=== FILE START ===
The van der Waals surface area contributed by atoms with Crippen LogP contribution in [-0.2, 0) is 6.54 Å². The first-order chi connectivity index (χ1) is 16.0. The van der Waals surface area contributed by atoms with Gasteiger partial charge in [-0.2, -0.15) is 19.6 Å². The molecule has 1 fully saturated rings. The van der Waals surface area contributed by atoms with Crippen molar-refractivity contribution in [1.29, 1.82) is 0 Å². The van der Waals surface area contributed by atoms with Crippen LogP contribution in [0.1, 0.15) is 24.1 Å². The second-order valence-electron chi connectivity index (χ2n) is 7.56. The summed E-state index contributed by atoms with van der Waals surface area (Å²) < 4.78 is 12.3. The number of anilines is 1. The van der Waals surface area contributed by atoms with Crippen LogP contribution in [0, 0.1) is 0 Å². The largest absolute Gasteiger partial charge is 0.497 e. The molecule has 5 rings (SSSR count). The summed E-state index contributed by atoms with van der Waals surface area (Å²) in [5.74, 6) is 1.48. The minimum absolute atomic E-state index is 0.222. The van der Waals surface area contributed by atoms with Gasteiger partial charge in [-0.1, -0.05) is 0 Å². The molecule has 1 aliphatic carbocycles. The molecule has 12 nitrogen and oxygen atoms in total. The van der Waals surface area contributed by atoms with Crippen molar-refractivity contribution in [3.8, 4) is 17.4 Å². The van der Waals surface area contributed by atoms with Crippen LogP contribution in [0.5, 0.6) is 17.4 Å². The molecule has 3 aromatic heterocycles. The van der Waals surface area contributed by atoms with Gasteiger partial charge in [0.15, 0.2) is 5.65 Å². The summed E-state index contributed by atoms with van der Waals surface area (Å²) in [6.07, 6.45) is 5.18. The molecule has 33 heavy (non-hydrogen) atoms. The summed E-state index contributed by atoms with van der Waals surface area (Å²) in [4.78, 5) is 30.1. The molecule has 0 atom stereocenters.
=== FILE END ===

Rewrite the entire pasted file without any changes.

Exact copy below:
The van der Waals surface area contributed by atoms with Crippen LogP contribution in [-0.2, 0) is 6.54 Å². The first-order chi connectivity index (χ1) is 16.0. The van der Waals surface area contributed by atoms with Gasteiger partial charge in [-0.2, -0.15) is 19.6 Å². The molecule has 1 fully saturated rings. The van der Waals surface area contributed by atoms with Crippen molar-refractivity contribution in [1.29, 1.82) is 0 Å². The van der Waals surface area contributed by atoms with Crippen LogP contribution in [0.1, 0.15) is 24.1 Å². The second-order valence-electron chi connectivity index (χ2n) is 7.56. The summed E-state index contributed by atoms with van der Waals surface area (Å²) < 4.78 is 12.3. The number of anilines is 1. The van der Waals surface area contributed by atoms with Crippen LogP contribution in [0, 0.1) is 0 Å². The largest absolute Gasteiger partial charge is 0.497 e. The molecule has 5 rings (SSSR count). The summed E-state index contributed by atoms with van der Waals surface area (Å²) in [5.74, 6) is 1.48. The minimum absolute atomic E-state index is 0.222. The van der Waals surface area contributed by atoms with Gasteiger partial charge in [-0.1, -0.05) is 0 Å². The molecule has 1 aliphatic carbocycles. The molecule has 12 nitrogen and oxygen atoms in total. The van der Waals surface area contributed by atoms with Crippen molar-refractivity contribution in [3.8, 4) is 17.4 Å². The van der Waals surface area contributed by atoms with Crippen LogP contribution in [0.5, 0.6) is 17.4 Å². The molecule has 3 aromatic heterocycles. The van der Waals surface area contributed by atoms with Gasteiger partial charge in [0.15, 0.2) is 5.65 Å². The summed E-state index contributed by atoms with van der Waals surface area (Å²) in [6.07, 6.45) is 5.18. The molecule has 33 heavy (non-hydrogen) atoms. The summed E-state index contributed by atoms with van der Waals surface area (Å²) in [4.78, 5) is 30.1. The molecule has 0 atom stereocenters.